A choke point is a strategic channel which could be closed or blocked to stop sea traffic. At the Strait of Gibraltar, where Spain reaches for Morocco, only eight miles separate Africa from Europe. It’s a strategic location that links the North Atlantic Ocean and Mediterranean Sea. When the world’s economy depended on merchant ships, control of Gibraltar meant control over the flow of products and profits to merchants throughout a large portion of the world.
Have your social networking messages sailed into a choke point? It’s no secret in today’s relationship economy that your prospect is in control of their Networking Strait. And that means where rapport reaches for credibility, a value-based relationship is built, and only then can the flow of products and profits begin. Some relationships appear to be no more than anonymous encounters, lasting only as long as it takes to finish a simple transaction. Others are the prelude to a full merger of supply and demand chains. Whatever the duration or objective, strategic relationships generally depend on mutual value and trust.
Why you’re not getting that demo appointment
To enter an Executive Networking Strait you must be prepared to deliver a communication experience that builds rapport, credibility and creates value. Unfortunately, that’s not what generally happens. Whether by email, telephone, or through social media, the gist of the initial communication is often the following:
I’m a little over-the-top with my examples, but not by much. Yes, in general you can assume that the CMO has a budget and authority to buy (the B and A of the traditional BANT qualification mechanism). And according to a Gartner report, by 2017 the CMO will spend more on IT than the CIO. So, of course you want to go straight for a top decision maker, who has dollars to purchase, and jump-start the sales process with an eye popping demonstration. If the CMO could just see the product in action, they would instantly understand the value and sign the order. However; I’m going to assume that your days are not completely booked with those types of executive level meetings.
Whether the CMO is managing a global organization, or a start-up, the marketing technology landscape they are facing is large and continues to grow. Large or small, the CMO doesn’t want to have their time wasted. So, they’re probably not going to just stroll over to your website to “learn more about” your company. In addition, they generally don’t open their calendars for total strangers to talk to them about something they are ill-informed about, or currently couldn’t care less about. In short, you are pushing buttons that turn them off, so it’s no wonder they rarely return your call or reply to your digital invitation. You want to project yourself as a “thought-leader,” someone who can be trusted. But at this point the CMO is not thinking of you as a thought-leader nor as a future trusted advisor. At this point, you are merely another transactional salesperson chasing a quota.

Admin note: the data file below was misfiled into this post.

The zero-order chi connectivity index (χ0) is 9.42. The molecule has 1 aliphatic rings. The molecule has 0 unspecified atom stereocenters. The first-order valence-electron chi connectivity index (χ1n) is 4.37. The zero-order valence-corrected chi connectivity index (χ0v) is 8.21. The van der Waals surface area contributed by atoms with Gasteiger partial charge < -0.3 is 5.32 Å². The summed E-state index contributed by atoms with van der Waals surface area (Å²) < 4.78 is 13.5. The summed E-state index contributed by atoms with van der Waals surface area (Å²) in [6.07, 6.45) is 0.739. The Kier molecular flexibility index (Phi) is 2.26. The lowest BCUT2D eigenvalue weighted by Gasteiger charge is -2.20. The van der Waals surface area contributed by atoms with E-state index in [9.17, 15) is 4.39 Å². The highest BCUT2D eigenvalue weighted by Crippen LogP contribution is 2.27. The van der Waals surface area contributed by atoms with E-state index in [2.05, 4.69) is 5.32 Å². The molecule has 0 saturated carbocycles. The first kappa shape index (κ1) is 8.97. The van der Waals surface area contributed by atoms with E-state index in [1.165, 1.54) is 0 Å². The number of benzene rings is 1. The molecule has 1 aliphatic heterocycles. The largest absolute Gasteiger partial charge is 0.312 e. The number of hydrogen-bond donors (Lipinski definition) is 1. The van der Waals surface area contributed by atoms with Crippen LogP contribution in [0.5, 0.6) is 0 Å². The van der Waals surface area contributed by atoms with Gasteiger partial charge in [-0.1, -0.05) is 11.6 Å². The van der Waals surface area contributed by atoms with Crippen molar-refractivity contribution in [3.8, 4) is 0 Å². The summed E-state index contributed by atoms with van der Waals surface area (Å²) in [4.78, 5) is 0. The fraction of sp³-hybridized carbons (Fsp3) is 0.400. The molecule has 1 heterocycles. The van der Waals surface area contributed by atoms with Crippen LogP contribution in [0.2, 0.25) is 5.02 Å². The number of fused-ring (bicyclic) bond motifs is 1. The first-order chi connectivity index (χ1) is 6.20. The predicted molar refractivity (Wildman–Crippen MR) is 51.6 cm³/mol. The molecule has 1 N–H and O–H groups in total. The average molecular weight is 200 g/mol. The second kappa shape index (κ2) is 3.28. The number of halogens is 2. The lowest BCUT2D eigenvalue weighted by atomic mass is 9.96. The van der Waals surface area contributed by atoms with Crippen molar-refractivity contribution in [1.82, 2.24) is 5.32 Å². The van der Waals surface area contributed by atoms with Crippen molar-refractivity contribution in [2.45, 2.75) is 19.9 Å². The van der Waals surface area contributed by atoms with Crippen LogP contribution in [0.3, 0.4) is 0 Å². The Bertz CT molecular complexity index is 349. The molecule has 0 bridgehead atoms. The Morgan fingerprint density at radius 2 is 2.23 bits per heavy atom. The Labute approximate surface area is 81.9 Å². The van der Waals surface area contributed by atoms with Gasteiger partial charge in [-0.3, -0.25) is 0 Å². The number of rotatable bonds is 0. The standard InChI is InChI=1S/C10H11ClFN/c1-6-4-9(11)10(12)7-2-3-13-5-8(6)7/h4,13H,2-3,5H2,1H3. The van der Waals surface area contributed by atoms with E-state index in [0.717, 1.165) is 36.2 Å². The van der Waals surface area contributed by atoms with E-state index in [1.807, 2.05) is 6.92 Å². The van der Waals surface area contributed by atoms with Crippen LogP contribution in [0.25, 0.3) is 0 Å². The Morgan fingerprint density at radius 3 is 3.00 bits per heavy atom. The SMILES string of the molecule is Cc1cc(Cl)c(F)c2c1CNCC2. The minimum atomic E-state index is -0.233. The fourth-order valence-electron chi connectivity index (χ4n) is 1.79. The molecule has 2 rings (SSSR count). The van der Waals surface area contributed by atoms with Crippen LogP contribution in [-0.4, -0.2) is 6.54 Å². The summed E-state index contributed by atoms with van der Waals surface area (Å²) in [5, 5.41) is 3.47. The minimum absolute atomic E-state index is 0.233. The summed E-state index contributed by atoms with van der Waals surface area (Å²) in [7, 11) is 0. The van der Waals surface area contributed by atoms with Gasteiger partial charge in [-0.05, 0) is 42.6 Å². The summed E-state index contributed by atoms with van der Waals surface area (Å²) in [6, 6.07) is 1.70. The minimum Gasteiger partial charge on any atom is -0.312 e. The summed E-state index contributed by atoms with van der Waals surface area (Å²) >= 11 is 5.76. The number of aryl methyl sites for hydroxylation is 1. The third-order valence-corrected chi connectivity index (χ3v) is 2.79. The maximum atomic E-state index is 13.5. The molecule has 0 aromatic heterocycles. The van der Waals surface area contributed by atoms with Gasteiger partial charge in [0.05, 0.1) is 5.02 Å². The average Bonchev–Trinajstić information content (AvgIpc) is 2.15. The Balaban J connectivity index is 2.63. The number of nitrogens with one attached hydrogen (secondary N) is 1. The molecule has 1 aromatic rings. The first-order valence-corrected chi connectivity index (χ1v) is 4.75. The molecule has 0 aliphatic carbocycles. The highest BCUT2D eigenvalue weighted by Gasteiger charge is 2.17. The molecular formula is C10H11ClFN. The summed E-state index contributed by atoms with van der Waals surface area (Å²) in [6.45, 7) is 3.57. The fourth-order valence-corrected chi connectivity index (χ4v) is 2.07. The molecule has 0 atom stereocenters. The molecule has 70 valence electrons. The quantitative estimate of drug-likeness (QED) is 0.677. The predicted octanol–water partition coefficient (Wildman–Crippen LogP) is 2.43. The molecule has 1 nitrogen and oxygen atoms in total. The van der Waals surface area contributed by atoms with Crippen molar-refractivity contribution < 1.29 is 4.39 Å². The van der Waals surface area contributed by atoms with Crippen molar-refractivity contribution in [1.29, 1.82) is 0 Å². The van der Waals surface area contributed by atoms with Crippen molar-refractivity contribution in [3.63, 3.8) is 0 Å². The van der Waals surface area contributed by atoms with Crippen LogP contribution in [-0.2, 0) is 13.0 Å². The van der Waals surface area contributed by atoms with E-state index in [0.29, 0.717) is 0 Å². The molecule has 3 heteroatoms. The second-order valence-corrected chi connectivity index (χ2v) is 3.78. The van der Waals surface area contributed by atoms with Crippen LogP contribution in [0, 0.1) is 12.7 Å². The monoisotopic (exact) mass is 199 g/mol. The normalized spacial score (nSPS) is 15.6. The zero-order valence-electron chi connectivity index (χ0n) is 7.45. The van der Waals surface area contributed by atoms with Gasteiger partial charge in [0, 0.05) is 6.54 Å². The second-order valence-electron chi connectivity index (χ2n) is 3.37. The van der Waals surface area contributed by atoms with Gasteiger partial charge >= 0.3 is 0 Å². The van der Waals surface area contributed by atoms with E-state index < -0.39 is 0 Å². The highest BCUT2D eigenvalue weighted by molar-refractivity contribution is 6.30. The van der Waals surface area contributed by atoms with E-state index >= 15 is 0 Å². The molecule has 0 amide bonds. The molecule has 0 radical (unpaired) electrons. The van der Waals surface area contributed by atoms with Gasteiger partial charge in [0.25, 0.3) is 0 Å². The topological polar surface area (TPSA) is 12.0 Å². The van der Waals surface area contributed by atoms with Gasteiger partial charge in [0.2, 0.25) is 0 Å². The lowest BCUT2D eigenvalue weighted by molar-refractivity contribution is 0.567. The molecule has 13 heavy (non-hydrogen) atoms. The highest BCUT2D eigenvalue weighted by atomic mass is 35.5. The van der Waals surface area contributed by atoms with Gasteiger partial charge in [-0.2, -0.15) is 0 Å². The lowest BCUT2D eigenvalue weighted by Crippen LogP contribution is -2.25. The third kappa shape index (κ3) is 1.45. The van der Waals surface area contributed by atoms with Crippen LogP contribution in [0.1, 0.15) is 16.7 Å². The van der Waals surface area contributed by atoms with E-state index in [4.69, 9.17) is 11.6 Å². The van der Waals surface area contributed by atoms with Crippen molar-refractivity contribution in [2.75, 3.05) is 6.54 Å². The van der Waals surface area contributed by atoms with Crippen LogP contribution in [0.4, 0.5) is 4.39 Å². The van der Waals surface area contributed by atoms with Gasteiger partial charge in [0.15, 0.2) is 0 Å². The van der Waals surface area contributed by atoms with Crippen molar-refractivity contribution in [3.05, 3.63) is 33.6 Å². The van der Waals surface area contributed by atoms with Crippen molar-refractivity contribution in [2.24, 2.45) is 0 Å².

A Roadmap to Navigate the Executive Networking Strait
The networking roadmap appears straight forward, but customer relationships are sometimes messy and emotional. In addition, customer relationships cannot be microwaved. If your communication style is based on “always-be-closing,” where every message must contain a “call-to-action,” then social networks may not be the right communication channel for your accelerated time frame. Remember, your communications need to focus on creating rapport, building credibility and demonstrating value over the long-term.
- Rapport: Rapport is the ability to understand each other’s feelings or ideas and communicate well. Without rapport, you will not get what you want – not friends, not demos, not sales.
- Credibility: Is the quality of being believable. Its confidence in your competence in the topic or idea you are trying to present.
- Value: The relationship creates some form of value that clearly contributes to the fulfillment of the customer’s needs and desires, or helps them mitigate risk.
Think about those three factors for a minute. They have a lot in common with a job interview. Yes, in many ways when you are trying to contact a top decision maker you are on a job interview. Have you been thinking of that initial contact in that light?
- Making a good first impression: There is no room for error here. The executive you are trying to reach is probably going to check you out on LinkedIn first in order to understand your background and credentials. Does your presence on the major social platforms set a professional tone? Is the executive likely to view you … not your company and not your solution portfolio … as someone capable of adding value to their day?
- Listen: This means listening with your full attention. Read their blogs, review their LinkedIn profile from top to bottom, and follow their posts on Twitter. Show them you are interested in understanding how they feel by listening with empathy.
- Stop trying to close: Top executives don’t like “being closed,” or pounced on. Just because they followed you back on Twitter doesn’t mean it’s time to ask for a short demo to “see if there is a fit.” In fact, just because they followed you on Twitter doesn’t mean it’s immediately a good time to suggest connecting on LinkedIn. Yes, LinkedIn, Twitter and Facebook are all social networking platforms. But connection on one doesn’t equal immediate and automatic connection on all of them. They probably have a different networking strategy for each platform so you are shooting yourself in the foot by trying to move to fast. Nurture the relationship before suggesting deeper engagement.